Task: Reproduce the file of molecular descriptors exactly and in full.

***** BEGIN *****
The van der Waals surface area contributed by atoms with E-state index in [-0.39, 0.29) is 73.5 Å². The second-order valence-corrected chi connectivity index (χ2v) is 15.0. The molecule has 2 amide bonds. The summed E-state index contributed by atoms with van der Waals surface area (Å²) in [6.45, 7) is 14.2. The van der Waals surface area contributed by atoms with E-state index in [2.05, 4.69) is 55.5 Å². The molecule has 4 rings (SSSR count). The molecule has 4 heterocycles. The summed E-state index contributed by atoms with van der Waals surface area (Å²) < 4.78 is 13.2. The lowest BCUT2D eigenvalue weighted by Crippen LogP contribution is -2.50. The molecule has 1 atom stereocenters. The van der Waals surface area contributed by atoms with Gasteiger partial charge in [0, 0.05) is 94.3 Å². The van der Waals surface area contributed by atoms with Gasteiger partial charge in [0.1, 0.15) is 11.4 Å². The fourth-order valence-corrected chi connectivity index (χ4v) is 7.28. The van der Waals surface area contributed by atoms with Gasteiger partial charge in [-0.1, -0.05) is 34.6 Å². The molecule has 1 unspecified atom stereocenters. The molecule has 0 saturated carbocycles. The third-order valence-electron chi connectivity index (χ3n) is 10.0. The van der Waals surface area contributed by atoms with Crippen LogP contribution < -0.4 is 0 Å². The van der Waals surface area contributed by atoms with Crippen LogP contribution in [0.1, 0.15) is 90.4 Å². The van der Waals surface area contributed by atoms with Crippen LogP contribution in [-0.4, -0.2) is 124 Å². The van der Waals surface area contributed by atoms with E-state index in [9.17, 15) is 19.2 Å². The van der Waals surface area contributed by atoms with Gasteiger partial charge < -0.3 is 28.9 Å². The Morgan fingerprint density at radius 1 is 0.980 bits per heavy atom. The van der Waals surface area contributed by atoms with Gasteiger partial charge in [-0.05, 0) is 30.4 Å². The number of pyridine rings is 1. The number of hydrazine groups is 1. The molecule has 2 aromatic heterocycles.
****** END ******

The van der Waals surface area contributed by atoms with E-state index in [-0.39, 0.29) is 73.5 Å². The second-order valence-corrected chi connectivity index (χ2v) is 15.0. The molecule has 2 amide bonds. The summed E-state index contributed by atoms with van der Waals surface area (Å²) in [6.45, 7) is 14.2. The van der Waals surface area contributed by atoms with E-state index in [2.05, 4.69) is 55.5 Å². The molecule has 4 rings (SSSR count). The molecule has 4 heterocycles. The summed E-state index contributed by atoms with van der Waals surface area (Å²) < 4.78 is 13.2. The lowest BCUT2D eigenvalue weighted by Crippen LogP contribution is -2.50. The molecule has 1 atom stereocenters. The van der Waals surface area contributed by atoms with Gasteiger partial charge in [0, 0.05) is 94.3 Å². The van der Waals surface area contributed by atoms with Gasteiger partial charge in [0.1, 0.15) is 11.4 Å². The fourth-order valence-corrected chi connectivity index (χ4v) is 7.28. The van der Waals surface area contributed by atoms with Gasteiger partial charge in [-0.1, -0.05) is 34.6 Å². The molecule has 1 unspecified atom stereocenters. The molecule has 0 saturated carbocycles. The third-order valence-electron chi connectivity index (χ3n) is 10.0. The van der Waals surface area contributed by atoms with Crippen LogP contribution < -0.4 is 0 Å². The van der Waals surface area contributed by atoms with Crippen LogP contribution in [0.1, 0.15) is 90.4 Å². The van der Waals surface area contributed by atoms with Crippen LogP contribution in [-0.4, -0.2) is 124 Å². The van der Waals surface area contributed by atoms with E-state index in [9.17, 15) is 19.2 Å². The van der Waals surface area contributed by atoms with Gasteiger partial charge < -0.3 is 28.9 Å². The Morgan fingerprint density at radius 1 is 0.980 bits per heavy atom. The van der Waals surface area contributed by atoms with Gasteiger partial charge in [-0.05, 0) is 30.4 Å². The number of pyridine rings is 1. The number of hydrazine groups is 1. The molecule has 2 aromatic heterocycles.